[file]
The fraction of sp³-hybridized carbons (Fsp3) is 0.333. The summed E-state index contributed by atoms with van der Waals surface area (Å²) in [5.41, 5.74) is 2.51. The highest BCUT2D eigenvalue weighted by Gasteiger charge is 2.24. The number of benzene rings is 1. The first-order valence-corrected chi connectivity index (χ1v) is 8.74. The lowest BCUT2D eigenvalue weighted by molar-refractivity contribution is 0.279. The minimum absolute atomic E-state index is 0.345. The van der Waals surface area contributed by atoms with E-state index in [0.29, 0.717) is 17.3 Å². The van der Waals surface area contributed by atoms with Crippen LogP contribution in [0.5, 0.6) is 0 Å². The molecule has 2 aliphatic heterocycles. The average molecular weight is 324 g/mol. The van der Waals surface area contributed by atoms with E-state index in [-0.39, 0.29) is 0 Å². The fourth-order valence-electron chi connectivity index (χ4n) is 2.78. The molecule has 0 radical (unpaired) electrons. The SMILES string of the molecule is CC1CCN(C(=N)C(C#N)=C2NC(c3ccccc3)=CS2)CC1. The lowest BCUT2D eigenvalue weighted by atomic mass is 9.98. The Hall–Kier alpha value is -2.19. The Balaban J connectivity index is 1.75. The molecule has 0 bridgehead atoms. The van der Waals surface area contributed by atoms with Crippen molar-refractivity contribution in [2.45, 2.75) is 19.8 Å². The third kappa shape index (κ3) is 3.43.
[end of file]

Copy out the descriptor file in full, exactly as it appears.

The fraction of sp³-hybridized carbons (Fsp3) is 0.333. The summed E-state index contributed by atoms with van der Waals surface area (Å²) in [5.41, 5.74) is 2.51. The highest BCUT2D eigenvalue weighted by Gasteiger charge is 2.24. The number of benzene rings is 1. The first-order valence-corrected chi connectivity index (χ1v) is 8.74. The lowest BCUT2D eigenvalue weighted by molar-refractivity contribution is 0.279. The minimum absolute atomic E-state index is 0.345. The van der Waals surface area contributed by atoms with E-state index in [0.29, 0.717) is 17.3 Å². The van der Waals surface area contributed by atoms with Crippen LogP contribution in [0.5, 0.6) is 0 Å². The molecule has 2 aliphatic heterocycles. The average molecular weight is 324 g/mol. The van der Waals surface area contributed by atoms with E-state index in [-0.39, 0.29) is 0 Å². The fourth-order valence-electron chi connectivity index (χ4n) is 2.78. The molecule has 0 radical (unpaired) electrons. The SMILES string of the molecule is CC1CCN(C(=N)C(C#N)=C2NC(c3ccccc3)=CS2)CC1. The lowest BCUT2D eigenvalue weighted by atomic mass is 9.98. The Hall–Kier alpha value is -2.19. The Balaban J connectivity index is 1.75. The molecule has 0 bridgehead atoms. The van der Waals surface area contributed by atoms with Crippen molar-refractivity contribution in [2.45, 2.75) is 19.8 Å². The third kappa shape index (κ3) is 3.43.